1. Certain members of the Conroy clan viewed Pat’s writings as a betrayal of the family, exposing their dirty laundry to the public and tarnishing their reputation. Do you agree? How would you react if someone close to you novelized your life?
2. How do you think the real-life Conroys compare to their fictional counterparts in the Meecham family?
3. Conroy describes the lessons about love that he learned from his parents’ marriage in startlingly vivid terms, writing: “[Love] was a country bristling with fishhooks hung at eye level, man-traps, and poisoned baits. It could hurl toward you at breakneck speed or let you dangle over a web spun by a brown recluse spider” (pages 2–3). How do you evaluate this assessment of love and marriage? Do you think Conroy’s attitude shifts at all throughout the book? How did the example of his parents’ relationship influence his own marriages?
4. Conroy writes of his “high contempt” for literary critics, claiming that “no writer has suffered over morning coffee because of the savagery of my review of his or her latest book, and no one ever will” (page 46). How do you reconcile this attitude toward literary critics with the suffering his writing caused the members of his family? Do the two positions contradict each other, or are they compatible? Why?
5. In the Introduction to this book, Conroy claims that other writers often consider autobiographical fiction to be a low form of literature. What do you think of this claim?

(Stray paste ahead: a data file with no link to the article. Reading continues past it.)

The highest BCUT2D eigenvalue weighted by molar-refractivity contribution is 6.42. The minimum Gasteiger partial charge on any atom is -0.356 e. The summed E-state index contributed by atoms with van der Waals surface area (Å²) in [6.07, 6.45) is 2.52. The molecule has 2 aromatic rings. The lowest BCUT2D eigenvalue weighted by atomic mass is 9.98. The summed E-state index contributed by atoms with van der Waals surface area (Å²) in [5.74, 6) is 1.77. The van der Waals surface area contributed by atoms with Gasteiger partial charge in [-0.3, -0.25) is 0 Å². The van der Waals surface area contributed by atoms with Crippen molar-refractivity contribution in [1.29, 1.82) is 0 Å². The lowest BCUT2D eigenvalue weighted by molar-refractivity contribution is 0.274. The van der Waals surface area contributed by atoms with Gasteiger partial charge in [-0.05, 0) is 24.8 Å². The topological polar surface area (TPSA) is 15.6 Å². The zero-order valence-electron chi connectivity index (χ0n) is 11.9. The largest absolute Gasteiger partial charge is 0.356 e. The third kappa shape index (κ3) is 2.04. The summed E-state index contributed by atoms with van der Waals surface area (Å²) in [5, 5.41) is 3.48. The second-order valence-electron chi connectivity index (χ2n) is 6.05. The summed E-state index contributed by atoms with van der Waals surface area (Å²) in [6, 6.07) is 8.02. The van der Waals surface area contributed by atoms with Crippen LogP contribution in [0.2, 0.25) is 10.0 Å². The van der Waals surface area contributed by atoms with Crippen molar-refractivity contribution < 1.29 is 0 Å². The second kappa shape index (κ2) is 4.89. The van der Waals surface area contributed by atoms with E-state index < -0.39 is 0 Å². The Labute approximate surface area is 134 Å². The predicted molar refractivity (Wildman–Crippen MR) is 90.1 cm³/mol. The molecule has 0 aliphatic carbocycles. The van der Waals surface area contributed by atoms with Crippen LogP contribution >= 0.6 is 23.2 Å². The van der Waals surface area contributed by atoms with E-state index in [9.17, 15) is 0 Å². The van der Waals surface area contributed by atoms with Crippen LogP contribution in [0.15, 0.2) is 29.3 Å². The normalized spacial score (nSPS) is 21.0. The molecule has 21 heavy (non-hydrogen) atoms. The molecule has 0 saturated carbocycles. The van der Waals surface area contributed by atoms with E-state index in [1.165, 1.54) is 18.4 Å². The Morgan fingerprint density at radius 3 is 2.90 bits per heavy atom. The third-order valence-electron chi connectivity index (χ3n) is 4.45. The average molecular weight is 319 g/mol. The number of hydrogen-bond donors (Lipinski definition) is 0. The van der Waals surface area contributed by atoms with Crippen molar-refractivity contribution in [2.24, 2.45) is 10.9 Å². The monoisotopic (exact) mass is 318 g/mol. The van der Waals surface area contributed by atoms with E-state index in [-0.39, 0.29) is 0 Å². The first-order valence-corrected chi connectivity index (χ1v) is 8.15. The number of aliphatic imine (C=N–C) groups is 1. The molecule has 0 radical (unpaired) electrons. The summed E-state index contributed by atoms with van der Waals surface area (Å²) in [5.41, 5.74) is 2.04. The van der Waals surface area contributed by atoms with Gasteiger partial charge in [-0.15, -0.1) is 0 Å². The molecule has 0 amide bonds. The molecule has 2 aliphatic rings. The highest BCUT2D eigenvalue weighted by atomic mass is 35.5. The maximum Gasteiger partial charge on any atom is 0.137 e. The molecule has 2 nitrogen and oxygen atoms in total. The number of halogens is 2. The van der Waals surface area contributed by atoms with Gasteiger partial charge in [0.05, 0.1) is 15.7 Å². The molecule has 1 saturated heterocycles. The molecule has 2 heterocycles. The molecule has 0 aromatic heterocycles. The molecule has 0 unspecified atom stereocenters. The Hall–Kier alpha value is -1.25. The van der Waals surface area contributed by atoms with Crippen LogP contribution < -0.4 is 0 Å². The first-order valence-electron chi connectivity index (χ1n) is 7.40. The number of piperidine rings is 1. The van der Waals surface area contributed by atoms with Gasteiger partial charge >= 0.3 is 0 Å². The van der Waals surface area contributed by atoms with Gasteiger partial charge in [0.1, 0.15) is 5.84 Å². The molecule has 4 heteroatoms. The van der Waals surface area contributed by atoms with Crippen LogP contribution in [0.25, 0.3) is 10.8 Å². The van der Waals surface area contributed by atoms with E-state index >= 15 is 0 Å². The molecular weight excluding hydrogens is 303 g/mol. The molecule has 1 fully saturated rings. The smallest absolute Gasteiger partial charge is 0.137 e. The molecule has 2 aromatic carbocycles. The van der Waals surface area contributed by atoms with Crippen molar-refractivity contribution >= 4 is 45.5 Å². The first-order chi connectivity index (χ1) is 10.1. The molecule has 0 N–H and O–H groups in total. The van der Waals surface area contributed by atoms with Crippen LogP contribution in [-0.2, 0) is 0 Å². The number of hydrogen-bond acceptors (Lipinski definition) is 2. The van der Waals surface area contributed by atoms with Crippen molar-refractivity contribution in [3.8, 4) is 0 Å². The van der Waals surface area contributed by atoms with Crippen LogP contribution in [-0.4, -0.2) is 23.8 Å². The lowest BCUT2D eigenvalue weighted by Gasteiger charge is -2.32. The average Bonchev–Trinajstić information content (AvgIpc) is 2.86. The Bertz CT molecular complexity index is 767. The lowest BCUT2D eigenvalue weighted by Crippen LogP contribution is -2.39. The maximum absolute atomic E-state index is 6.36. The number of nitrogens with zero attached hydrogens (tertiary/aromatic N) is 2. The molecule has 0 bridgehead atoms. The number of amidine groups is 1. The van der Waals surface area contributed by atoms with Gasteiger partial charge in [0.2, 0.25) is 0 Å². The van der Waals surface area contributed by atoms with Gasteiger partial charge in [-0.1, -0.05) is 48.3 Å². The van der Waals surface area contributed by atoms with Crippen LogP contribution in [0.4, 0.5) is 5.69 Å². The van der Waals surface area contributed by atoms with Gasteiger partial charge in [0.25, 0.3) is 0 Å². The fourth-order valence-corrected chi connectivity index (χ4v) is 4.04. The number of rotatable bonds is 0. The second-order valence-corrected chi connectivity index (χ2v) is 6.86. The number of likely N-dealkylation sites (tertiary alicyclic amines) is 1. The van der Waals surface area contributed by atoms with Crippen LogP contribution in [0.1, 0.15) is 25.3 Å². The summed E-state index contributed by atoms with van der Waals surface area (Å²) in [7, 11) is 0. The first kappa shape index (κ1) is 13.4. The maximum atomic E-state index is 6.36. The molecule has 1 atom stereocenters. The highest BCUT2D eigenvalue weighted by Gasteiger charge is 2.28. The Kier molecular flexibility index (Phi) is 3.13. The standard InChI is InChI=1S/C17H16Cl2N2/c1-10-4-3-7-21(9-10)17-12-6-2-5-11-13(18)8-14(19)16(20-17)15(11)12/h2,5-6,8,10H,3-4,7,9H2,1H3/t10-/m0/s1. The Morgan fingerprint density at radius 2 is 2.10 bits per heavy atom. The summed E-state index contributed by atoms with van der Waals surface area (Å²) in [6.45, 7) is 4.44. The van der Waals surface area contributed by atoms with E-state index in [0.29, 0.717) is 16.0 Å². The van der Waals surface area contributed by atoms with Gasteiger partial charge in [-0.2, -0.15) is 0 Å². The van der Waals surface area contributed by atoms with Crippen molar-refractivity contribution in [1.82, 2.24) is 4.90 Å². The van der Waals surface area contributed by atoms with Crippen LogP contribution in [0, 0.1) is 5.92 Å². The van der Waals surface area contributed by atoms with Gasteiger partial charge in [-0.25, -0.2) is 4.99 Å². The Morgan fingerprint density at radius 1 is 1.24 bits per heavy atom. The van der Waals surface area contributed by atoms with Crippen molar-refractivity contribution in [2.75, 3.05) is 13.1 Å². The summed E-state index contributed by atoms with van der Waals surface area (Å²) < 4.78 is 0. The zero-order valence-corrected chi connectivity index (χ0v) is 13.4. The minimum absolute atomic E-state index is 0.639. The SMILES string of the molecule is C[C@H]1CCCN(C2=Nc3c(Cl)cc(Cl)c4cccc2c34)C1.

6. Conroy writes “I don’t believe in happy families,” going on to explain that “A family is too frail a vessel to contain the risks of all the warring impulses expressed when such a group meets on common ground” (page 144). Do you agree with this claim? Is there such a thing as a happy family?
7. Conroy describes his mother as playing the part of Scarlett O’Hara throughout her life. What part does Conroy play? Do we all play a role different from who we really are? If so, what part do you play?
8. Conroy sometimes describes his parents and childhood in mythic terms, comparing his father to Thor and to Ares, the Greek god of war. Is it human nature to make myths of our childhoods and deify our parents? What myths exist in your family lore?
9. The Death of Santini explores the impact of Conroy’s Southern and Irish heritage on his upbringing. Discuss the importance of family heritage and ancestry in Conroy’s life and in your own.
10. Conroy eloquently writes that “Your birthplace is your destiny” (page 100). What do you think of this statement?
11. The Conroy children sometimes have very divergent perspectives on their shared childhood memories. What do you think of this phenomenon? Can you think of similar instances in your own life? Is it possible to avoid editorializing memories?
12. In a much-discussed scene from The Great Santini, Bull Meecham’s son chases his father around the Beauford green yelling “I love you!” Why do you think Bull/Dan runs away from this onslaught of affection?
13. Peg stuck with her marriage to Dan through some terrible times, yet the marriage could not survive the publication of The Great Santini. Why do you think that is?
14. In what ways did the filming of The Great Santini change Pat’s relationship with his father?
15. Conroy experiences the rare pleasure of watching his novel come to life on the silver screen. Who would play you in the movie of your life?